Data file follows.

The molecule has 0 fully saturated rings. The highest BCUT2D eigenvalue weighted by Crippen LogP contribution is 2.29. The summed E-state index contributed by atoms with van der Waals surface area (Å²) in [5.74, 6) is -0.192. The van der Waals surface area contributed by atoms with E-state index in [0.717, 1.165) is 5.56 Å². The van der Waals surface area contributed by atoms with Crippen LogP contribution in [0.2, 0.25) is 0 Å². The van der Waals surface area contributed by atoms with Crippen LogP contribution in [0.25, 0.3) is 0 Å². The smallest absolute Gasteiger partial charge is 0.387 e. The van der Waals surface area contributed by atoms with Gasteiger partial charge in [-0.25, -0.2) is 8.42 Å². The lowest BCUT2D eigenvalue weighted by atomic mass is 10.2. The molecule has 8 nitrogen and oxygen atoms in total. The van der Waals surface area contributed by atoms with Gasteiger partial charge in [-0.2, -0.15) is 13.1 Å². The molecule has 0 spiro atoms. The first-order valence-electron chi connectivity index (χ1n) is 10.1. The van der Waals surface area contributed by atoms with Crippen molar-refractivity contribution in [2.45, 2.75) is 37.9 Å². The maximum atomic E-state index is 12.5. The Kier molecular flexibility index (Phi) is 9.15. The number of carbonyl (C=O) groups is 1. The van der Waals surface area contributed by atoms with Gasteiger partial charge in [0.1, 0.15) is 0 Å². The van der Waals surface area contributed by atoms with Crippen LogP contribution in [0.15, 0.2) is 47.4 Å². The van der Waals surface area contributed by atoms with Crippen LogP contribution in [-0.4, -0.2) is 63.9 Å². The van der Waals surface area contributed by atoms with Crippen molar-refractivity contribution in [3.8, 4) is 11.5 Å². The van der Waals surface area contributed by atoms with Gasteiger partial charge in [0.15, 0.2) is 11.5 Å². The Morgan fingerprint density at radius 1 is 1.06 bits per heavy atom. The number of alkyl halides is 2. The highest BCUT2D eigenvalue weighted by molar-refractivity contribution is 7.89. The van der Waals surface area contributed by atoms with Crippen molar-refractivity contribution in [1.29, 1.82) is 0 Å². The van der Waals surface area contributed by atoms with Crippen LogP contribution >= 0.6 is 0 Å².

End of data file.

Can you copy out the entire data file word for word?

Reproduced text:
The molecule has 0 fully saturated rings. The highest BCUT2D eigenvalue weighted by Crippen LogP contribution is 2.29. The summed E-state index contributed by atoms with van der Waals surface area (Å²) in [5.74, 6) is -0.192. The van der Waals surface area contributed by atoms with E-state index in [0.717, 1.165) is 5.56 Å². The van der Waals surface area contributed by atoms with Crippen LogP contribution in [0.2, 0.25) is 0 Å². The van der Waals surface area contributed by atoms with Crippen LogP contribution in [0.25, 0.3) is 0 Å². The smallest absolute Gasteiger partial charge is 0.387 e. The van der Waals surface area contributed by atoms with Gasteiger partial charge in [-0.25, -0.2) is 8.42 Å². The lowest BCUT2D eigenvalue weighted by atomic mass is 10.2. The molecule has 8 nitrogen and oxygen atoms in total. The van der Waals surface area contributed by atoms with Gasteiger partial charge in [-0.2, -0.15) is 13.1 Å². The molecule has 0 spiro atoms. The first-order valence-electron chi connectivity index (χ1n) is 10.1. The van der Waals surface area contributed by atoms with Crippen molar-refractivity contribution in [2.45, 2.75) is 37.9 Å². The maximum atomic E-state index is 12.5. The Kier molecular flexibility index (Phi) is 9.15. The number of carbonyl (C=O) groups is 1. The van der Waals surface area contributed by atoms with Gasteiger partial charge in [0.1, 0.15) is 0 Å². The van der Waals surface area contributed by atoms with Crippen LogP contribution in [0.15, 0.2) is 47.4 Å². The van der Waals surface area contributed by atoms with Crippen LogP contribution in [-0.4, -0.2) is 63.9 Å². The van der Waals surface area contributed by atoms with Crippen molar-refractivity contribution in [3.8, 4) is 11.5 Å². The van der Waals surface area contributed by atoms with Gasteiger partial charge in [0.15, 0.2) is 11.5 Å². The Morgan fingerprint density at radius 1 is 1.06 bits per heavy atom. The number of alkyl halides is 2. The highest BCUT2D eigenvalue weighted by molar-refractivity contribution is 7.89. The van der Waals surface area contributed by atoms with Crippen molar-refractivity contribution in [1.29, 1.82) is 0 Å². The van der Waals surface area contributed by atoms with Crippen LogP contribution >= 0.6 is 0 Å².